Graduates of the Dispute Resolution program often work as helping professionals. As such, a compassionate and trustworthy character, willingness to engage with dispute resolution as both a scholarly and professional field of practice, and readiness to do graduate-level scholarly and applied work is essential. Applicants to the MA program are required to submit three letters of reference that speak to these qualities, with applicants to the Certificate program only requiring two letters.

Get to Know the Department of Communication Masters Program Section

Visit our departmental website at http://comm.wayne.edu/ma/ for basic information about the MADR program. You may end up coming back in the future to get Forms and Resources useful to admitted students, so you might want to bookmark it for reference.

Visit the MADR Learning Hub for Additional Inspiration

Visit http://madr.comm.wayne.edu to get a feeling for the program's goals and orientation. Lots of photos and links to resources as well as some audio interviews with core faculty provide additional context about the program. The site works fine on phones and tablets and provides a visual introduction to the program.

Scroll Down to Review Curriculum Options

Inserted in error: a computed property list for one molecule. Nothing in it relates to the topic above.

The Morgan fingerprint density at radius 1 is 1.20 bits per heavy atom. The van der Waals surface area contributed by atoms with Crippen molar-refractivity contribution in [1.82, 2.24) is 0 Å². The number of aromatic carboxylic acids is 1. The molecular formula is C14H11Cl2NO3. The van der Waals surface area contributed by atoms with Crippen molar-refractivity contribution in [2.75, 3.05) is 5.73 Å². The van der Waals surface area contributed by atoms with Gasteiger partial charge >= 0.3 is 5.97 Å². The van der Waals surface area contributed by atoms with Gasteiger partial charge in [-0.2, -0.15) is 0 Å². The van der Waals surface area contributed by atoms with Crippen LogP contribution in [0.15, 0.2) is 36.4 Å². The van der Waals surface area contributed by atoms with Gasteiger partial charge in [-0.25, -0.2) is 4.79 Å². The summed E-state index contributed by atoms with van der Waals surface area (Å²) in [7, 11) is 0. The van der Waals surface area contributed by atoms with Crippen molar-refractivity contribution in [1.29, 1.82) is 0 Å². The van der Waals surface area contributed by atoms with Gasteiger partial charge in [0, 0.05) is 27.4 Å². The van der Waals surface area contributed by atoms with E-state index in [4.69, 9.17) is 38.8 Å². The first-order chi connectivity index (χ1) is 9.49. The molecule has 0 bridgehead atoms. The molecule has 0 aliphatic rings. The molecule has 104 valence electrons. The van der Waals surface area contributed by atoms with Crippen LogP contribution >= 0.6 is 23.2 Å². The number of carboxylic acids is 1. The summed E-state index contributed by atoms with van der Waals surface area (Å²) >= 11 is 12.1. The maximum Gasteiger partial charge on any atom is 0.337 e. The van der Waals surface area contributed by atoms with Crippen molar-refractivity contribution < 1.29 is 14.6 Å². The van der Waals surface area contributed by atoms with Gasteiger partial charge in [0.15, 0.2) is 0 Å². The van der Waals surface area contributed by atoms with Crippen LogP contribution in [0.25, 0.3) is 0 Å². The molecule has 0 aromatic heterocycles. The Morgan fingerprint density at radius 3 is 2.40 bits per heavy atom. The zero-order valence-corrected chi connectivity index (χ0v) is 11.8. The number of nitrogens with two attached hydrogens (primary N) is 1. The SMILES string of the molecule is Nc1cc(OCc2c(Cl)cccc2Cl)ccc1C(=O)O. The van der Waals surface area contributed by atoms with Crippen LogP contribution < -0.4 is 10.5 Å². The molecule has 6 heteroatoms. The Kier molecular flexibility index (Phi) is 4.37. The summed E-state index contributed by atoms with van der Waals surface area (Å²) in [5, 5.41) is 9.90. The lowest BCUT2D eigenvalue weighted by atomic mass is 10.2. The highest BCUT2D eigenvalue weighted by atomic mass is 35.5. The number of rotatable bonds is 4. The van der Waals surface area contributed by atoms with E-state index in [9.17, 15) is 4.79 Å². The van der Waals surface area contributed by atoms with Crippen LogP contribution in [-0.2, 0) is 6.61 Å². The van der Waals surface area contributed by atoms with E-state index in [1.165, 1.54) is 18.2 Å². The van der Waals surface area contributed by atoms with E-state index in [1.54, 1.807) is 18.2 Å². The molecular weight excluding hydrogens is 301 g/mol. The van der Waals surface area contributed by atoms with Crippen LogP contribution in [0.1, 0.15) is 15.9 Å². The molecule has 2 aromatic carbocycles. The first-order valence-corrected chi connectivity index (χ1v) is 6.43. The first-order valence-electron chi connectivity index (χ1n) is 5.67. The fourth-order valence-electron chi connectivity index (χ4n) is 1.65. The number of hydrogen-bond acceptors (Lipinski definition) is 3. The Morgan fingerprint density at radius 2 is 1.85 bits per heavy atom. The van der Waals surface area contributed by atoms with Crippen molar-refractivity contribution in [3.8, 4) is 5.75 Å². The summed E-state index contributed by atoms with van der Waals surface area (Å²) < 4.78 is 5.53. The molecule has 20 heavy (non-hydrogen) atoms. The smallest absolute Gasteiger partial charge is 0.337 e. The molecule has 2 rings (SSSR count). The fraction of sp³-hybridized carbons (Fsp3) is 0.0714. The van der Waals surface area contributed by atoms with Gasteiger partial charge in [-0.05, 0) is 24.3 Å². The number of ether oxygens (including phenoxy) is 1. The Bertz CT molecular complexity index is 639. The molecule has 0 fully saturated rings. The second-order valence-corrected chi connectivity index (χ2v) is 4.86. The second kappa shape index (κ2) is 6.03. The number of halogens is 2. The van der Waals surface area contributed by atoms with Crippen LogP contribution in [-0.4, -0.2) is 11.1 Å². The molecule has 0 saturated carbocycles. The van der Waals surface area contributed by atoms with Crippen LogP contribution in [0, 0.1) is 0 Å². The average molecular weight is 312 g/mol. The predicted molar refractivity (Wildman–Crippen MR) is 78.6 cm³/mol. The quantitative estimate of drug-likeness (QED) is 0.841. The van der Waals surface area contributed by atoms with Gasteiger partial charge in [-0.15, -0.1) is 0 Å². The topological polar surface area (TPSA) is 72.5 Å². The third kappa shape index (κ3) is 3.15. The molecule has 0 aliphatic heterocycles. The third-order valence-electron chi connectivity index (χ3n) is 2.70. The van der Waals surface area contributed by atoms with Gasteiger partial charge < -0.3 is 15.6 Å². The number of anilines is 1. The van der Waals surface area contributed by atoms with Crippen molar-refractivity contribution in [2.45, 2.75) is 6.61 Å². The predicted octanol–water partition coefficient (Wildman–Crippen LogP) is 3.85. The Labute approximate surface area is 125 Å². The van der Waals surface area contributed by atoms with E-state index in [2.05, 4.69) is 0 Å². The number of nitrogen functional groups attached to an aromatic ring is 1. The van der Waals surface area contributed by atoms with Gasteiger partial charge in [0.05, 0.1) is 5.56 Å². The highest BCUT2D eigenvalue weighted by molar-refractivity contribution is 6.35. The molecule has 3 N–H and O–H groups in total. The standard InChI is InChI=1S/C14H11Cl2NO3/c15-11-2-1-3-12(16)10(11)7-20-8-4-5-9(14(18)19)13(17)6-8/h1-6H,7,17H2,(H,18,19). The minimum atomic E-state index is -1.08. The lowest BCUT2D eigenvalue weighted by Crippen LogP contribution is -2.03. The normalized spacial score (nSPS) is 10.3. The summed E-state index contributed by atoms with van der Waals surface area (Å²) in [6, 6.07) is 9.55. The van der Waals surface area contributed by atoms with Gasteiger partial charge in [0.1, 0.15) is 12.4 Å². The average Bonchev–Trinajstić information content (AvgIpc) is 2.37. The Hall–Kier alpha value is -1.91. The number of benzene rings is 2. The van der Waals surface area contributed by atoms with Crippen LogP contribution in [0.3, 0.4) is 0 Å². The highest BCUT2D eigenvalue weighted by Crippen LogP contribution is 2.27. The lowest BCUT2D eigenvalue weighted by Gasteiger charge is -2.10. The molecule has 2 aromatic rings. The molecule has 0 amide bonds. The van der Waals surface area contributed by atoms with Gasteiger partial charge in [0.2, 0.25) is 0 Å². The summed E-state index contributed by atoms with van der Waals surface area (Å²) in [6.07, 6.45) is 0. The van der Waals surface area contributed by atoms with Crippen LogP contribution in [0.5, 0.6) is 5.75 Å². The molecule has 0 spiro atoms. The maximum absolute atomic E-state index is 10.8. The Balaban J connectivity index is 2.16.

Select "Read More" to review the core curriculum via our program's curriculum checksheets (all are PDFs).
You can review the MA Checksheet, the Graduate Certificate Checksheet and the joint JD/MADR Program Checksheet.
If a program looks like a good fit to you, it may be time to take the plunge and apply!

Visit the Graduate School Admissions Page and hit the "Apply Now" button

Go to http://wayne.edu/apply#fndtn-graduate and click on Apply Now button.

Once you are into the form you'll go through three "phases"

Step 1: Select Starting Term & Residency Information (see next image)

Step 2: Select Major Program - (Dispute Resolution - M.A. or Dispute Resolution - Graduate Certificate) and provide your Contact Information & Information on Previous School(s) you have attended